Another great addition, albeit long overdue, is longer, paid parental leave. While the US still lags far behind in comparison with other developed countries, many companies have taken a step in the right direction by offering fully-paid parental leave, with many in the tech space enjoying anywhere from 12-18 weeks.

Another common incentive, particularly for companies in the tech space, is stock or equity. If you can get in early at the next Uber or Airbnb, these could yield some serious returns making them a worthwhile consideration.

Quality of life isn’t limited to a free headspace subscription and having your cell phone bill paid, though. One of the major reasons for many choosing to leave their jobs was a mismatch in culture. Spending the majority of your time on work that you don’t care about can do more damage to your quality of life than any amount of headspace can fix. Chances are, as a creative, fulfillment is high on your list of things you’re looking for in a job.

Fulfillment is highly-subjective and for that reason, hard to define. To give you a better idea of whether or not you’ll find a job fulfilling, it helps to ask yourself some questions about the role. Do you have an interest in the industry, product, or service the job supports? Will the work you’ll be doing scratch your creative itch or will it just pay the bills? Will you continue to grow creatively in the role or will you stagnate? Does the role have room for growth? Will the company support your career development through continued education and training? What does the company’s future look like—where are they headed?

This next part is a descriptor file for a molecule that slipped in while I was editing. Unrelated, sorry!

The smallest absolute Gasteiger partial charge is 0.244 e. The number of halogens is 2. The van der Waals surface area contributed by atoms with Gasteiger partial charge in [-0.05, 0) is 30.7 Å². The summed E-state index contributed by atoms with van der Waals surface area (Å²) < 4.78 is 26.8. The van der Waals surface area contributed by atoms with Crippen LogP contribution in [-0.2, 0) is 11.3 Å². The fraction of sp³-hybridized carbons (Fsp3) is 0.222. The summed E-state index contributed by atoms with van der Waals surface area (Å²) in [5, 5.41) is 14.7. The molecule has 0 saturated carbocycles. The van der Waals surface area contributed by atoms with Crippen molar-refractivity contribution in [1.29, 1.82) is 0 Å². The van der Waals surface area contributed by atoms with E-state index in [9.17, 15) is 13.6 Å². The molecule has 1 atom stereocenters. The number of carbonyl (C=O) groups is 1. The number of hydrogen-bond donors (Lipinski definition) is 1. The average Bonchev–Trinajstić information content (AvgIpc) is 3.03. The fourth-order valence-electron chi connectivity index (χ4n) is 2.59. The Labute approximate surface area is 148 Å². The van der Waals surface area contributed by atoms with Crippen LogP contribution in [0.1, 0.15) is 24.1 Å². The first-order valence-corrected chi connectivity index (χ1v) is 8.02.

Once you’ve verified the duties of the job itself, the next component of fulfillment to consider is the community surrounding it, both coworkers and customers. Company size and culture are also important factors in determining whether or not a role is a good fit. Are you the type of person that excels in fast-paced environments managing multiple projects simultaneously, or would you prefer a more predictable workload? What size team do you want to work with—a smaller team where you’ll get to wear different hats and face a more diverse set of challenges, or a larger team where your focus can be more specialized? How much responsibility can you handle—do you want to be the person people come to when they have problems or would you rather just do your thing and blend into the background?

As you can see, there are many factors beyond just salary that are worth taking into consideration before diving into your job hunt. While some roles may not be able to offer you a FAANG-level salary, they may have some compelling benefits in the form of health and wellness, development, or vacation that make them a viable option. In other cases, the deciding factor might be the opportunity to be part of a growing company with an exciting product where getting in early could put you in a great position for the future.

How exactly you go about deciding what makes a job a great fit for you will depend on your personality, your goals, and where you are in your career. In any case, by establishing your values upfront, it will be much easier to make a decision later on when offers eventually start coming your way.


Taylor is the Managing Editor of Notes on Design. Taylor is a graphic designer, illustrator, and Design Lead at Weirdsleep.